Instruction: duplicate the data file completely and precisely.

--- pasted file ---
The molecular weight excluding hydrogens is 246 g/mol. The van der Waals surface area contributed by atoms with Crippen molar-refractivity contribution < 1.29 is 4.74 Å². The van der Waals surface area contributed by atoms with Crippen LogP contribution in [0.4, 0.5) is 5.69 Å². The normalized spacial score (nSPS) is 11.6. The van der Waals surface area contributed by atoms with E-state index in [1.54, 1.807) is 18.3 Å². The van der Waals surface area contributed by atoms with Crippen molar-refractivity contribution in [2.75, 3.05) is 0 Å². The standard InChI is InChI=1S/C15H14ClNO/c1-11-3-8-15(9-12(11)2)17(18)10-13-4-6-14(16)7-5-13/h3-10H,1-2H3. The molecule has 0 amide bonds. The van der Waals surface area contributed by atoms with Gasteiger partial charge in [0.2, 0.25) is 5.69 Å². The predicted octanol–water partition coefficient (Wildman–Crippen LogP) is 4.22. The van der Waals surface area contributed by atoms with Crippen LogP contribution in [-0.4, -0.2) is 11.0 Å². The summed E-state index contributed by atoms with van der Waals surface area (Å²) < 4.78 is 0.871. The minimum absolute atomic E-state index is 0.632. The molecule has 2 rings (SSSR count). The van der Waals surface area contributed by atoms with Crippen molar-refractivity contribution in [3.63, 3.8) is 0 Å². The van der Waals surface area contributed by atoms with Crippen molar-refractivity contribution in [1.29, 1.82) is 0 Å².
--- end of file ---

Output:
The molecular weight excluding hydrogens is 246 g/mol. The van der Waals surface area contributed by atoms with Crippen molar-refractivity contribution < 1.29 is 4.74 Å². The van der Waals surface area contributed by atoms with Crippen LogP contribution in [0.4, 0.5) is 5.69 Å². The normalized spacial score (nSPS) is 11.6. The van der Waals surface area contributed by atoms with E-state index in [1.54, 1.807) is 18.3 Å². The van der Waals surface area contributed by atoms with Crippen molar-refractivity contribution in [2.75, 3.05) is 0 Å². The standard InChI is InChI=1S/C15H14ClNO/c1-11-3-8-15(9-12(11)2)17(18)10-13-4-6-14(16)7-5-13/h3-10H,1-2H3. The molecule has 0 amide bonds. The van der Waals surface area contributed by atoms with Gasteiger partial charge in [0.2, 0.25) is 5.69 Å². The predicted octanol–water partition coefficient (Wildman–Crippen LogP) is 4.22. The van der Waals surface area contributed by atoms with Crippen LogP contribution in [-0.4, -0.2) is 11.0 Å². The summed E-state index contributed by atoms with van der Waals surface area (Å²) < 4.78 is 0.871. The minimum absolute atomic E-state index is 0.632. The molecule has 2 rings (SSSR count). The van der Waals surface area contributed by atoms with Crippen molar-refractivity contribution in [3.63, 3.8) is 0 Å². The van der Waals surface area contributed by atoms with Crippen molar-refractivity contribution in [1.29, 1.82) is 0 Å².